As I mentioned in our ladybug life cycle game post, children are curious little creatures that love to explore the world around them. That includes their environment, objects, people, and so much more!
As young children, most items are simply seen as things, not living things or nonliving objects. The concept of living vs. nonliving, however, should be one of the foundational concepts that all other science concepts are built upon as this will give a child the basis that they need to begin making observations and predictions.
If it is a living thing, for instance, certain items like food, air, and water will need to be factored in whereas, with a nonliving thing, those are not a concern.
The final game in our 31 days of file folder games series will help your child practice sorting the living and nonliving things that they may find in their own environments.
There are so many ways that you could practice classifying living and nonliving things with your preschooler or kindergartner, but hopefully, this fun file folder game will get you started!
Living and Nonliving
Making this game is super simple!
To get started, attach the included cover to the front of your folder using some clear contact paper. If you’re having trouble, use a small piece or two of double-sided tape between the cover and the folder to cut down on the static while you lay the contact paper over top.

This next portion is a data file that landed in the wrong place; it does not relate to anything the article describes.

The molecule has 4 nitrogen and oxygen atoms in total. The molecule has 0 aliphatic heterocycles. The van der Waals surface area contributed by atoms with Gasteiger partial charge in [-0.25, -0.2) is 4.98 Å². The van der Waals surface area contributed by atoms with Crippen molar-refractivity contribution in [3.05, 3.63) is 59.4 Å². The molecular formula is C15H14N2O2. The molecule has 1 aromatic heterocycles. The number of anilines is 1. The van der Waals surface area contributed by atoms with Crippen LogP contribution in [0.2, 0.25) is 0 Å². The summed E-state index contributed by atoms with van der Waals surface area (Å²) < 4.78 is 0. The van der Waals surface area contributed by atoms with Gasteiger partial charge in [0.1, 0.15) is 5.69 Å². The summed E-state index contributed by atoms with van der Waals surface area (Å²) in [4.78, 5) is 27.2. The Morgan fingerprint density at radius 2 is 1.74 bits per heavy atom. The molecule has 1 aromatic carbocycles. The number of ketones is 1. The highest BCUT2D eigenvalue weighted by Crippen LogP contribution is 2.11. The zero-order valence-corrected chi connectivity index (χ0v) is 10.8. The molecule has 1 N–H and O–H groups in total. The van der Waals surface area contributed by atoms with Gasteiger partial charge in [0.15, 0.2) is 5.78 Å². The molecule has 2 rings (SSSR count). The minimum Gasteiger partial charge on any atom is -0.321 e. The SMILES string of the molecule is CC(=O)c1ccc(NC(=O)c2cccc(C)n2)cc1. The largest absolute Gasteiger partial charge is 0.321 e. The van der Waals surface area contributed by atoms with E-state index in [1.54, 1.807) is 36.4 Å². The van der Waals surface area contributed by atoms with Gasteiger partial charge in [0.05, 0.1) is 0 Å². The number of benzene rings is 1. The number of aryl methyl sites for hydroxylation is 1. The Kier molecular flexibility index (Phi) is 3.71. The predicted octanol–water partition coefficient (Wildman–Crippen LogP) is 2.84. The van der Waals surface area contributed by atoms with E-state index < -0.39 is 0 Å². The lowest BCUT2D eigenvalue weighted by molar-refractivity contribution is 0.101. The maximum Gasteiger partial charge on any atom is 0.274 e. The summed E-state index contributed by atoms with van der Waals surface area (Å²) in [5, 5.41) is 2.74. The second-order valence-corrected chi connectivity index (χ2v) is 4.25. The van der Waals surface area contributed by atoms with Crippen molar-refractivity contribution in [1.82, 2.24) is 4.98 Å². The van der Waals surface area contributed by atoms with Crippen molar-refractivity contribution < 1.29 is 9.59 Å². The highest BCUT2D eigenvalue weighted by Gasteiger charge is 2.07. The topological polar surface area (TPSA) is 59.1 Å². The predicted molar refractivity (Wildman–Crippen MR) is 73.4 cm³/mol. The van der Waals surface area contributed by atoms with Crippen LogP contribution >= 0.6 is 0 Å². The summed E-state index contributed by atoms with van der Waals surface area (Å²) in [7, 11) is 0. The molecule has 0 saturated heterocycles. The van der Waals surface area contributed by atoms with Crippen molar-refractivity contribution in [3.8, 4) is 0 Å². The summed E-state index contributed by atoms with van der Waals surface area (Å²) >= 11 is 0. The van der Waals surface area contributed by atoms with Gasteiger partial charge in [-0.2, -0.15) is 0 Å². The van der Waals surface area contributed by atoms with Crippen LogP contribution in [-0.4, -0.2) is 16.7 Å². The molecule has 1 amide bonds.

Next, you’ll need to cut out the picture cards and the two labels for the inside of your game.
Attach the labels to the inside of your folder as shown below (one on each side) using some more contact paper and laminate the picture cards for durability.
Under each label, add six Velcro dots to the inside of your folder and attach the opposite side of the Velcro to the backs of your picture cards.
When your pieces are all set, give your child the living and nonliving picture cards (there are 12 total) and have them sort the items and determine whether they are living or nonliving.
If they’re not sure, try discussing with them what living things need in order to survive. Once they are looking at each object knowing that living things need food and water to survive, they can distinguish between the living and nonliving pretty easily.